The three small economies of the South Caucasus – those of Azerbaijan, Georgia and Armenia – are expected to post growth of just 0.1% this year, the World Bank said in the June edition of its Global Economic Prospects report. In the January edition of the report, the World Bank was forecasting South Caucasus growth of 2.1%.
The slower-than-anticipated economic recovery of oil-rich Azerbaijan is the main reason for the sluggish regional growth, it said. As the third largest oil and gas exporter of the former Soviet Union, behind Russia and Kazakhstan, Azerbaijan has been affected by a perfect storm of low commodity prices, monetary depreciation, low public spending and a banking sector crisis. As a result, the Azerbaijani economy contracted by 3.8% in 2016 and it is set to contract by a further 1.4% in 2017, the World Bank predicts.
In comparison to its January forecast, the multilateral lender downgraded Azerbaijan's growth forecast by 2.6 percentage points for 2017 and by 1.7pp to 0.6% for 2018.
Meanwhile, the smaller but more dynamic economies of Armenia and Georgia are expected by the World Bank to post growth rates of 2.7% and 3.5% this year respectively, with the rates projected to accelerate to 3.1% and 4.0% next year.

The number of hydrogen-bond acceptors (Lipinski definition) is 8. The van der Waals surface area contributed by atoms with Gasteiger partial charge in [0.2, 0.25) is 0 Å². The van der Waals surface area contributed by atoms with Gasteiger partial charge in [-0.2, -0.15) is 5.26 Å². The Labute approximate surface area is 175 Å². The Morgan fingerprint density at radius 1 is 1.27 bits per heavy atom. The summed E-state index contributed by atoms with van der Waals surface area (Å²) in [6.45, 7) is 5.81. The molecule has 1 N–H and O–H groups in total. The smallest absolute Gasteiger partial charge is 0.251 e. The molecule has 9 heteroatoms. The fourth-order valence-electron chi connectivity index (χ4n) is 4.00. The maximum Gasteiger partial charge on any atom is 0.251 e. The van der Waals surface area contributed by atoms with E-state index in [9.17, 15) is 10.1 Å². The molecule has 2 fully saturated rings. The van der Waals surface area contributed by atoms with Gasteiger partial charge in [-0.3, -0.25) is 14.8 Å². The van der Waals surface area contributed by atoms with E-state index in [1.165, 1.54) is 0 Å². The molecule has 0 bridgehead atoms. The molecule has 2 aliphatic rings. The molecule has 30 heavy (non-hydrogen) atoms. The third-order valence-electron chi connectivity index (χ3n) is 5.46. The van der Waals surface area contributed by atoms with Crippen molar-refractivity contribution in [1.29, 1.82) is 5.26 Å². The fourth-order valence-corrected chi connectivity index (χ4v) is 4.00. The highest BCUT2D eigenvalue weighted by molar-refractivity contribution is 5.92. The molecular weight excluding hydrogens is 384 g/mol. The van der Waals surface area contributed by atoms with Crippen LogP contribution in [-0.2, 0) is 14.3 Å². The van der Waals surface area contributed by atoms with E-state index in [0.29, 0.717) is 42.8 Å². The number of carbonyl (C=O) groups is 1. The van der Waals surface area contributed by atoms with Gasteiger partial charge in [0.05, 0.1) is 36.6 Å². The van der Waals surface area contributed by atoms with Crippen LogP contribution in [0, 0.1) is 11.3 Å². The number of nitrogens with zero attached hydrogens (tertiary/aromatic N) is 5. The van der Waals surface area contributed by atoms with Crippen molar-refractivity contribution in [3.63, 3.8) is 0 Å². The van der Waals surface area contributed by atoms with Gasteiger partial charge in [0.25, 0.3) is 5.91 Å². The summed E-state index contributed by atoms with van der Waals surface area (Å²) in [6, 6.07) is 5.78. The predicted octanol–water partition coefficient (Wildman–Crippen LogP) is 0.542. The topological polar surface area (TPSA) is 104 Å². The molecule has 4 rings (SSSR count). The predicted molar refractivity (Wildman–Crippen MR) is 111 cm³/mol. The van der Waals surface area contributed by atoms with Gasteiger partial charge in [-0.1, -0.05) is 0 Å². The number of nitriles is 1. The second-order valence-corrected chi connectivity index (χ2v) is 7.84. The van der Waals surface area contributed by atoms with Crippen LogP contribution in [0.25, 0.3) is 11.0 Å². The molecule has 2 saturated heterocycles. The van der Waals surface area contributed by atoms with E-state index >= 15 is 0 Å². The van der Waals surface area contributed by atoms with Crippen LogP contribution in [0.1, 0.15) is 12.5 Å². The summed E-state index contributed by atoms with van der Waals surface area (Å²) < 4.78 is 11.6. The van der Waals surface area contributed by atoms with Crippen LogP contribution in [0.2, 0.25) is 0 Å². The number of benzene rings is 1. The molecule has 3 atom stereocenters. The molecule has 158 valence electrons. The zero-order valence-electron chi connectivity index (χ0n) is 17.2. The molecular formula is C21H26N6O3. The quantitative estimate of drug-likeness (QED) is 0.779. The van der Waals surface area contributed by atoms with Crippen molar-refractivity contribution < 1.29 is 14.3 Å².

Structural reforms, particularly in the finance sector, are needed across the three South Caucasian economies, though most acutely so in Azerbaijan. Across the region, banks’ highly dollarised balance sheets pose an ongoing threat to macroeconomic stability; low levels of asset quality are of particular concern in Azerbaijan, where problem loans constitute 30% of lenders’ portfolios, according to Moody’s.
Meanwhile, Georgia’s dependence on external funding could pose a risk looking ahead, the Global Economic Prospects report concludes.
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